Suddenly my thighs ignite in violent tremolando. Up until now I had been sitting on what felt like a normal exercise bike. But now I am wobbling more than I have since leading the school orchestra's second violin section in "Schubert's Symphony Number 8".
A vibrating exercise bike is an intriguing concept, which, I later learn, is designed to "engage your core muscles". To my relief, the seat remains static, but the pedals vibrate as if they are wired to a jackhammer.
The powerBIKE is a new product from the people behind the popular Power Plate – an exercise platform that vibrates at various speeds, adding considerable intensity to stretching and other floor exercises. The bike, the Power Plate people say, combines all the benefits of the plate (improving muscle tone and bone density, for example) with the cardiovascular workout of an exercise bike.
It is certainly hard work. The harder you push, the faster the pedals vibrate, rotating the wheel in a jagged circle. I am told it is a little like cycling over cobbles, but having never got round to learning to ride an actual bike – I accidentally sacrificed my childhood on the altar of Nintendo – that sensation is alien. I have wheeled a cheap barbecue over a slatted wooden boardwalk, however, and the memory instantly returns.
Rebecca Romero, one of Britain's many Olympic cycling gold medallists, who also has a silver medal in rowing, has been testing the bike. She warms up with 30 minutes on the top intensity setting. On this level, I am exhausted after around 40 seconds, but the lower ones are more manageable.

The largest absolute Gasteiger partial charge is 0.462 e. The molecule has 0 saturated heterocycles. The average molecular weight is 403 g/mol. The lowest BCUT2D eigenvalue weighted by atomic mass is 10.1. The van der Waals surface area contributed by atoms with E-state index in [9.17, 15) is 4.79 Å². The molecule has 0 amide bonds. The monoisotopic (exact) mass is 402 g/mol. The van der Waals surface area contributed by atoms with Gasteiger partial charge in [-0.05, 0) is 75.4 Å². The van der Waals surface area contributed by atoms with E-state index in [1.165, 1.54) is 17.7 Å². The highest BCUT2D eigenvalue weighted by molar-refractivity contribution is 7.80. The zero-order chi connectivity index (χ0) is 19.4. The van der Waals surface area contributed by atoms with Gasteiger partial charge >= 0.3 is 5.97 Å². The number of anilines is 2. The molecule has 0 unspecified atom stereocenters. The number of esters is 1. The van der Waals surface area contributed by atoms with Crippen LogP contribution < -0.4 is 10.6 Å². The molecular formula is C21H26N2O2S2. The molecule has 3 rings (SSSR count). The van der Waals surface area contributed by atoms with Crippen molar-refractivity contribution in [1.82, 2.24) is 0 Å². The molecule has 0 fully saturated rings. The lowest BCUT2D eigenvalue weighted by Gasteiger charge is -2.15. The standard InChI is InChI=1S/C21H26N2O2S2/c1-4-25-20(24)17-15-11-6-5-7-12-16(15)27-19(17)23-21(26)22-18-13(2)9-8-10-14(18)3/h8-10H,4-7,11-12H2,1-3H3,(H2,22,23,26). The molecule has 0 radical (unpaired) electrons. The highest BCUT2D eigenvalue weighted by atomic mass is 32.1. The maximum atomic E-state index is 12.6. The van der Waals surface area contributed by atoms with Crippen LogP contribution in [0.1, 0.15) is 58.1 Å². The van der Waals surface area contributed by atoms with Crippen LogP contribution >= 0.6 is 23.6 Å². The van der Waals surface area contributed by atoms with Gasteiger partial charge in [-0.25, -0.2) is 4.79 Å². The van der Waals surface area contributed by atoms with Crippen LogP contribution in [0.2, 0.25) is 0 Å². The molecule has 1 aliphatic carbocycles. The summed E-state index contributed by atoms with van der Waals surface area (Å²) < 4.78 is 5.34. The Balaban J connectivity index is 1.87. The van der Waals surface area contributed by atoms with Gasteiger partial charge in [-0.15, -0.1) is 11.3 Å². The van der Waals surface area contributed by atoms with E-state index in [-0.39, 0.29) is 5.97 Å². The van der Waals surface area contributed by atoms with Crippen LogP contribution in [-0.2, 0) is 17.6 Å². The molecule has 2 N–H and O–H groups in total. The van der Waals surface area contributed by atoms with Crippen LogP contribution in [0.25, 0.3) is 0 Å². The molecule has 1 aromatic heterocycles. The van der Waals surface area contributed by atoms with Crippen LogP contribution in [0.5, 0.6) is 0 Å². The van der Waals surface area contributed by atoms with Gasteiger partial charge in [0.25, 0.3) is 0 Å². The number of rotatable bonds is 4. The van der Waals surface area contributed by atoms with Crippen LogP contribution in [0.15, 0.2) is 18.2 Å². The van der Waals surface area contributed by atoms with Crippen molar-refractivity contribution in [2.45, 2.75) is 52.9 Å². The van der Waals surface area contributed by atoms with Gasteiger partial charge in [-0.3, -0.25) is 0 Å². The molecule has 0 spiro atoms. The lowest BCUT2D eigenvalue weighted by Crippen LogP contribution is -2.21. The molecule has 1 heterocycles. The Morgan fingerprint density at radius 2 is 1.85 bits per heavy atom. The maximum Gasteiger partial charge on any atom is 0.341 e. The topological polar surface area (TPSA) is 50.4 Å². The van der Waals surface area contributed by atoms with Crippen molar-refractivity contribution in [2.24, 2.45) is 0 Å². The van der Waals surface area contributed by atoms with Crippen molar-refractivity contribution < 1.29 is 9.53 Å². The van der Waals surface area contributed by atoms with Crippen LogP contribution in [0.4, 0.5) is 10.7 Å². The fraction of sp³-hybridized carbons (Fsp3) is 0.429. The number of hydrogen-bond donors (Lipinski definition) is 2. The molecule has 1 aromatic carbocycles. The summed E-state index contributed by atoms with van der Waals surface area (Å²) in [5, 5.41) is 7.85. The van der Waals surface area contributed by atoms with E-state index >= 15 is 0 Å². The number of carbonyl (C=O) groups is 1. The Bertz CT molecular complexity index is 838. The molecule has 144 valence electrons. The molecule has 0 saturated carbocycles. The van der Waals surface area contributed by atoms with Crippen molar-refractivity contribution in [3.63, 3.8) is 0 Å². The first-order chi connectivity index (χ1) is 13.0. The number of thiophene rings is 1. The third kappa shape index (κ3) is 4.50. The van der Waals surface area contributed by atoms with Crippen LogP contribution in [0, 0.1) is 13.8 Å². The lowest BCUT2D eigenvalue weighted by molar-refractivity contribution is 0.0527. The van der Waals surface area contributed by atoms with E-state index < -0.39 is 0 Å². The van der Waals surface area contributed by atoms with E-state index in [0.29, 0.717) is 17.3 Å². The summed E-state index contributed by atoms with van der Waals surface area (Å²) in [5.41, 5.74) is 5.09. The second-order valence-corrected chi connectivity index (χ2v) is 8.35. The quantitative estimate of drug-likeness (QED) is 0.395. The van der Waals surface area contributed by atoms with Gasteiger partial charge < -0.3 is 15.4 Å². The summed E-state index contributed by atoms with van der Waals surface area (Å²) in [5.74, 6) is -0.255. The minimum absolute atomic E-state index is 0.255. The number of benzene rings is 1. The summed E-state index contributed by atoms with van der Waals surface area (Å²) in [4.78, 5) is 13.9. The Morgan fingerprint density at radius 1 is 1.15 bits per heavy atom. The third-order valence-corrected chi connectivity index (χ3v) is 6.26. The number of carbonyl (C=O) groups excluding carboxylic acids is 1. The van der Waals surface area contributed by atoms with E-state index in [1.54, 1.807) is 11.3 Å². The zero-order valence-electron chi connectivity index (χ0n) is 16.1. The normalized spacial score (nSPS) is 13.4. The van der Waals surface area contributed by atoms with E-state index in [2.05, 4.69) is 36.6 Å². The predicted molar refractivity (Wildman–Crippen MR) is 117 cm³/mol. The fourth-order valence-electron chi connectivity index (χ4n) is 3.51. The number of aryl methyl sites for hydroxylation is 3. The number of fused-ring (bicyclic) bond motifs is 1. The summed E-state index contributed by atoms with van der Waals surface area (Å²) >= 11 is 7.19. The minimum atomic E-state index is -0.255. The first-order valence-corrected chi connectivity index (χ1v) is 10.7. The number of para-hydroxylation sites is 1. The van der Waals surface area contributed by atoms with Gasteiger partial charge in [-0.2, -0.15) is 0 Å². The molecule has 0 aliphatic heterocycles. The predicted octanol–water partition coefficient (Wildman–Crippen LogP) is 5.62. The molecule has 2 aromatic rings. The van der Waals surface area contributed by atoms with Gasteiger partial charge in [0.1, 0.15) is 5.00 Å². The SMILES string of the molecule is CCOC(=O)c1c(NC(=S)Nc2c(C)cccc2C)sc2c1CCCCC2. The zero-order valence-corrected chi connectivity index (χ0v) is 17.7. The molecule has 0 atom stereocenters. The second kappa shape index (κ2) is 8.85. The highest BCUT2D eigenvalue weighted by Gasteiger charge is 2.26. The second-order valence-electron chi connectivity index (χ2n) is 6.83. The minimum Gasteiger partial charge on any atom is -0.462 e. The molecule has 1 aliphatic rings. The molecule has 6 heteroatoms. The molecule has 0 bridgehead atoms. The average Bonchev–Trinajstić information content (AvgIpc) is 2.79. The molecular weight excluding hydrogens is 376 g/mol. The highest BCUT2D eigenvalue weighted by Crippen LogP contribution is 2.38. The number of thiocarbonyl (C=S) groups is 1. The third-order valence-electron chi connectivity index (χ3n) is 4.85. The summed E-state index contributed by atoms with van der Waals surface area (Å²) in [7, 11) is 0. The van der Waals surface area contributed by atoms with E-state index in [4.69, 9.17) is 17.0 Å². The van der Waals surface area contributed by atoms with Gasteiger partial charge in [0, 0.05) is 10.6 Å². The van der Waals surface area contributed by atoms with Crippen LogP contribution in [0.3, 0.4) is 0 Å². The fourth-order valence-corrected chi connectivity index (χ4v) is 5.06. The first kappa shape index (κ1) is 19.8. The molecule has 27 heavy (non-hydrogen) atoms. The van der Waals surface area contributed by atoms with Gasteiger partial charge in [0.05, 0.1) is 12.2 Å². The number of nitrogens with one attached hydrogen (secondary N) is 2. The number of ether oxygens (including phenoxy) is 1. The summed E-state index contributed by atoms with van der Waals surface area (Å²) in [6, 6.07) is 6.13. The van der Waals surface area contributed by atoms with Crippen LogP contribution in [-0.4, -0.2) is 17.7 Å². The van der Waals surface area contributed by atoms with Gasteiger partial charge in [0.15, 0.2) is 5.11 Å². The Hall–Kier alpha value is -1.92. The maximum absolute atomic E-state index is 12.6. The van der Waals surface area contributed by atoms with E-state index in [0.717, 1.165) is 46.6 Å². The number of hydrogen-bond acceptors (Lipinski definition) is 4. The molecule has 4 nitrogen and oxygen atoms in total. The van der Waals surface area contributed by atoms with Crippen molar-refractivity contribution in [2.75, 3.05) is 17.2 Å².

Vibrating exercise technology has been around for about 30 years, but only in the mainstream for five or six. It was originally used by Soviet cosmonauts in preparation for space missions. In zero-gravity conditions, muscles waste away alarmingly quickly, just as rested limbs do after injury or surgery. In this regard, the Russians fared far better than the Americans.
"When you walk down the street, and you step on an uneven paving stone, your muscles contract" explains Lars Harms, Power Plate's UK academy and education manager. "If they didn't, you would fall over and injure yourself. By exercising on an uneven surface, you are activating those core muscles. It makes everything that much more intense."
Intensity, it seems, is the name of the game. Sessions on the powerBIKE should be kept to no more than 30 minutes, but those minutes are the equivalent of far longer on one of those old fashioned, non-vibrating machines. It is all about the "HIT" – high-intensity training – the current buzzword in fitness circles. Idly pedalling on an exercise bike, reading the paper or watching the news does not deliver the HIT, failing to activate and exercise the crucial fast twitching white muscle fibres of which Lance Armstrong and Usain Bolt have more of than most.
At £2,995, the powerBIKE is not cheap. And don't expect one to appear in your gym any time soon. The company intends at first to integrate them with existing Power Plate classes. For the moment at least, a normal exercise bike is far cheaper, and most should fit on top of a standard tumble dryer.
* Researchers at UCL are developing implantable chips capable of exercising paralysed people by sending electronic impulses to the spine.
* The £6,000 Xdream bike is part exercise bike, part video game. Users race around simulated routes, complete with potholes.
* Jukari "Fit to Fly" classes urge people to swing from a trapeze to improve strength and balance.